I lived in Austin briefly in 1991 and 1992. Back then, Austin's food could only compete with Houston's food in a few categories: barbecue (Salt Lick, Stubbs), Tex-Mex (Matt's El Rancho, Las Manitas), and chicken fried steak (Threadgill's). Sure, Austin had some stuffy, Continental-style, upscale restaurants like Jeffrey's and the Driskill Grill. But only Hudson's on the Bend, a game-based restaurant on Lake Travis, was truly innovative. And for even the most basic ethnic foods, like Lebanese, Indian, Vietnamese, and Japanese, Austin was a barren wasteland.
Last weekend I took a food trip to Austin to investigate an awful rumor -- that fine dining in Austin may now be more progressive than fine dining in Houston.
I have sad news to report. That rumor may be true.
wink restaurant sounds too cute. Its home is a small, noisy room on South Lamar, filled with equal parts (1) young beautiful people, and (2) food nerds. The menu has no capitalization. It does not identify dishes as either appetizers and entrees. And the menu proudly proclaims a few statements of purpose:
"wink restaurant is pleased to be a member of the international slow food movement"
"wink is proud to work with austin's local farms and gardens."
The wine list (unfortunately called the "winklist") is equally geeky. Most bottles are under $50. Well-known wines are studiously avoided. Instead, the list is populated by wines like Mourvedre from Bandol, Grenache from Paso Robles, Petite Sirah from Lodi, Cabernet Franc from Bourgueil, and Pinot Meunier from Mendocino. I tried to order a $99 pinot noir from the Saint Lucia Highlands. When the wine guy discovered they were out, he guided me toward the $37 pinot meunier, which may have been much better. How many restaurants in Houston would down sell a wine customer like that?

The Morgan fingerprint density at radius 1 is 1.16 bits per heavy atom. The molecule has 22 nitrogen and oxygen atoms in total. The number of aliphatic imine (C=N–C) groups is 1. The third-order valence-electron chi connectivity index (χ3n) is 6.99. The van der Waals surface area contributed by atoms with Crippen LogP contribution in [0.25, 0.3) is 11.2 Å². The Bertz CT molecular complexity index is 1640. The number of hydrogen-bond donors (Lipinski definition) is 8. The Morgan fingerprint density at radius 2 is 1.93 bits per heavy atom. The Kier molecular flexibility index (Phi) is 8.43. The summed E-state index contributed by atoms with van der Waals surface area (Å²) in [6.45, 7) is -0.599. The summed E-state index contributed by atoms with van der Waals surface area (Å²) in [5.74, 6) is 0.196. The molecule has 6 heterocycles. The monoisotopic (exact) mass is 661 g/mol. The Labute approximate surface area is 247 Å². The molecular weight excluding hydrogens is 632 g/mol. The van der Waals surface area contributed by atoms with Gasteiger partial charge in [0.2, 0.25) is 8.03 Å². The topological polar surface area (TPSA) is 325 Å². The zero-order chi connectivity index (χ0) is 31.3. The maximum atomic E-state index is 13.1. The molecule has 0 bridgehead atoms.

Despite its veneer of foodie pretentiousness and wine geekiness, wink really does deliver where it matters -- on its ingredients. Although trendy, they were fresh, very flavorful, and well-prepared.
I started with an appetizer (?) of "shaved summer black truffles on handcut fettucini," which may have been the tiniest portion of pasta I have ever been served. The few strands of pasta were covered with extremely thin shavings of black truffles, and accented with very flavorful tiny tomatoes and a green pesto sauce.
Even better was my entree (?) of "roasted branzini & porcini mushrooms with salsify, fiddlehead ferns, and charred corn vinaigrette." This dish sounded like an attempt to set the world's record for trendy ingredients. Yet they all worked well together. The branzini was a succulent, flaky white fish, with a crispy skin. The porcini mushrooms were fresh, not reconstituted as in 95 percent the American restaurants that serve them. The distinctively curled fiddlehead ferns struck my wife as odd: "They smell like an old library book." I found their flavor more green, like fresh snow peas. And the pickled salsify and charred niblets of fresh corn added even more complexity to the dish's earthy and garden-like flavors.
My wife ordered an equally outstanding appetizer (?) of "seared dayboat scallops with morel mushrooms, hearts of palm, and pickled ramps." Apparently, the phrase "dayboat scallop" means a scallop caught on a one-day fishing trip. But in this case, it might also mean "a scallop as big as your fist." The two enormous scallops rested in a creamy stew of trendy ingredients, such as the ramps (wild leeks) and morels, which are my favorite kind of mushroom.
This was my third visit to wink in five years. Each time, the food gets better, and more cutting edge. In my opinion, it has easily surpassed all of Austin's more expensive, old guard restaurants, with the possible exception of Hudson's.
wink's trendiness would make it right at home in San Francisco or New York. But at the moment, there is nothing quite like it in Houston. The only restaurant that comes close is Monica Pope's T'afia -- a wonderful "local food" restaurant with a philosophy that resembles "slow food." Yet T'afia's dishes are less busy, a little more austere, and not quite so trendy. On my last few visits, the dishes at T'afia have been hit or miss --not quite as interesting as wink, and not quite as innovative.
Perhaps I should make this argument another way. Surely, there is some restaurant in Houston that serves new ingredients like fiddlehead ferns. They are quite trendy right now, showing up in all the gourmet food magazines and on all the best New York menus. And I know you can buy them at Central Market. So why don't I see them popping up on menus in Houston? Why do our menus seem several years behind the national curve?
Don't get me wrong. I am not saying that good food needs to be trendy. I am saying that, in a big city like Houston, we ought to have access to some restaurant that is as cutting edge as Wink -- if for nothing else, just to see what all the fuss is about fiddlehead ferns.
NEXT: On the advice of a reader, I finally try Austin's Uchi.